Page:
The Loft Literary Center Turns 40: Why Publishing Companies Should Consider Their Relationships With Authors

Written by Rebecca Nichloson

According to Publishers Weekly, The Loft Literary Center in Minneapolis, Minnesota, celebrated it’s 40th Anniversary this past August as it welcomed Britt Udesen, its new executive director. The Loft has made countless contributions to the publishing environment in the Twin Cities and has been a kind of guardian for writers of all genres, including fiction, nonfiction, and poetry.

Milkweed Editions Publisher Daniel Slager said of the literary organization, in an interview with PW, “The Loft is an invaluable part of the Twin Cities’ uniquely vibrant literary ecosystem.” He went on to say that, “Many excellent writers have developed and honed their craft in the Loft’s writing classes. We have published a good number of them, as have [other] publishers. They also award invaluable support to working writers and host phenomenal events, featuring many of our nation’s best writer.”

Despite monumental changes in the field of literature, and the publishing industry as a whole, the Loft continues to thrive, providing a much needed haven for writers of all experience levels while also contributing to the progression of a ‘reading culture’ in the Midwest and beyond. The Loft has consistently been an invaluable resource for writers, in that it has been a constant source of support for authors; not only teaching and employing them, but also by providing financial support. In 2015 alone, the organization paid writers a total of $400,000 for teaching, mentorship, and other services, in addition to offering grants and fellowships, collectively, in the amount of $194,000.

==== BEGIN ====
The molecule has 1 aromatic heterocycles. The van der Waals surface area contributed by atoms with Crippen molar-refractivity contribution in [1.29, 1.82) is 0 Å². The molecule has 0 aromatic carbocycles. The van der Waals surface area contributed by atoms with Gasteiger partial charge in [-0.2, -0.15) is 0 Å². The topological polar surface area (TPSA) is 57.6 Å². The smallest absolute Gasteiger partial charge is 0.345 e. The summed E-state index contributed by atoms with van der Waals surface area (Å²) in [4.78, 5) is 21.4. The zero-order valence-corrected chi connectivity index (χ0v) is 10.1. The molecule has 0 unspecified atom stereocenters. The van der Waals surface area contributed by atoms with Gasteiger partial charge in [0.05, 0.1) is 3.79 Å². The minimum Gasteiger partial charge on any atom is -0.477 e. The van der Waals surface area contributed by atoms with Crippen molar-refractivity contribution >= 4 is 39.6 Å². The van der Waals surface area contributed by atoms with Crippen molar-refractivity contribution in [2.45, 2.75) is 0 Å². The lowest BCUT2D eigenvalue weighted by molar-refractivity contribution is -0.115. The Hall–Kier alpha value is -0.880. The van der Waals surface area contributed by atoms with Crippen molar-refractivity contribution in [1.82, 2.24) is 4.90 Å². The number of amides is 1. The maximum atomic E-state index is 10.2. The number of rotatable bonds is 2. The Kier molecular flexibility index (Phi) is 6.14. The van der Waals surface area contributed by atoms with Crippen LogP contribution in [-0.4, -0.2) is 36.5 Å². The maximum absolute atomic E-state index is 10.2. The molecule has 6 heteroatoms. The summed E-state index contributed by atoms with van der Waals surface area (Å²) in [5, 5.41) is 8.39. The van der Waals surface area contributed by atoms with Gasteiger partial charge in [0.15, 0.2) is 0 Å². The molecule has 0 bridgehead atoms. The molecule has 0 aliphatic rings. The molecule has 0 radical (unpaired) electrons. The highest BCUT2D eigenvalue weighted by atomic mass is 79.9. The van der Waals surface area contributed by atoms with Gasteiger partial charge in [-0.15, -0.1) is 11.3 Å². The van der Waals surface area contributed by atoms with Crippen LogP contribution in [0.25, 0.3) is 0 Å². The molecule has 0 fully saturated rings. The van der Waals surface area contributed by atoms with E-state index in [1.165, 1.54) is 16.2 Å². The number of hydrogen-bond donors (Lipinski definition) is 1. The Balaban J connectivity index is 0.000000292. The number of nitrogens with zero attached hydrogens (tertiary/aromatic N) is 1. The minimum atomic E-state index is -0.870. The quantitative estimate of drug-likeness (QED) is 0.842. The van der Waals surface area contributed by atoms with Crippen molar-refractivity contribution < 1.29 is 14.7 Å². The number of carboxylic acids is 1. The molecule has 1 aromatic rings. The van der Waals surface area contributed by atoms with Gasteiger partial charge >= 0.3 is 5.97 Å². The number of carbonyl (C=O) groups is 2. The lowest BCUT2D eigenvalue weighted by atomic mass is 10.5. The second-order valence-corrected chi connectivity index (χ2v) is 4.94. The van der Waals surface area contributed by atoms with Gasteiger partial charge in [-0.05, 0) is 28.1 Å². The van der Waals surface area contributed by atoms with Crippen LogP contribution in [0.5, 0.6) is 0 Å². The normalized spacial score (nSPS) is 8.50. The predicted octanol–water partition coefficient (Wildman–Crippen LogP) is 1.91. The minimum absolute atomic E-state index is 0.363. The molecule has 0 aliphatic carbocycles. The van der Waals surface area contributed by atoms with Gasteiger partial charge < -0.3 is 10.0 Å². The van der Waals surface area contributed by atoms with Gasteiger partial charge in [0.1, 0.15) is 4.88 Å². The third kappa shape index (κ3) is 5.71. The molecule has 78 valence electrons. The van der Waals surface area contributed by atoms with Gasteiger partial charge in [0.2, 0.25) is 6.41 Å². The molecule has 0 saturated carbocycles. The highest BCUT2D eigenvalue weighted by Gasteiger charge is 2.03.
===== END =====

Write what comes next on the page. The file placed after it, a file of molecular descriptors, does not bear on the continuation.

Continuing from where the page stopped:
The continued prosperity of the Loft can, perhaps, provide a kind of template for other writing centers and literary organizations, in both small and large cities, while demonstrating the role of writing centers in helping writers refine their craft. Conversations about the state of publishing and the unique challenges faced by publishing firms, as a result of technology and other obstacles, often fail to recognize the importance of not only having publishing companies that can utilize changes in the field, but also to ensure that writers continue to receive the financial and artistic support that will enable them to produce creative work for a lifetime.

Centers like the Loft not only support writers, they promote a sense of community around literature and reading, perpetuating the idea that reading is an important component of meaningful living and contributes to society on both macro and micro levels. Also, writers themselves are, generally, active readers and, therefore, both creators and consumers of literature. Any discussion concerning the future of publishing, as an entity, must consider the relationship between publishing companies; regardless of scale, and writers— as publishing companies, in all their configurations, need writers to write qualitative material in order for them to publish qualitative content in both digital and print.

Check out National Book Award winner Mark Doty and poet/playwright Claudia Rankine giving readings at the Loft in the videos below.

Rebecca Nichloson, M.F.A Columbia University School of the Arts, M.A English Literature, Mercy College, M.S Publishing Studies (Distance), George Washington University (Candidate). B.A Liberal Arts/Business Administration. Freelance journalist, editor, and creative writer. www.rebeccanichloson.com

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Rebecca Nichloson

Rebecca Nicholson is a journalist, editor, screenwriter, playwright, fiction writer, and poet. She holds an M.F.A from Columbia University, an M.A in English Literature, and has written numerous articles about literature and the humanities. She is the recipient of two Many Voices Fellowships (The Minneapolis Playwright's Center), a Liberace Award, a Matthew's Fellowship, a Howard Stein Fellowship, and a DRA Fellowship from Columbia University School of the Arts. She received an America-In-Play Fellowship and was the 2013 winner of the Jane Chambers Student Playwriting Award for her African American drama, "Hello, I'm Eve". Additionally, she was a 2015 finalist for an Atlantic Media Fellowship.

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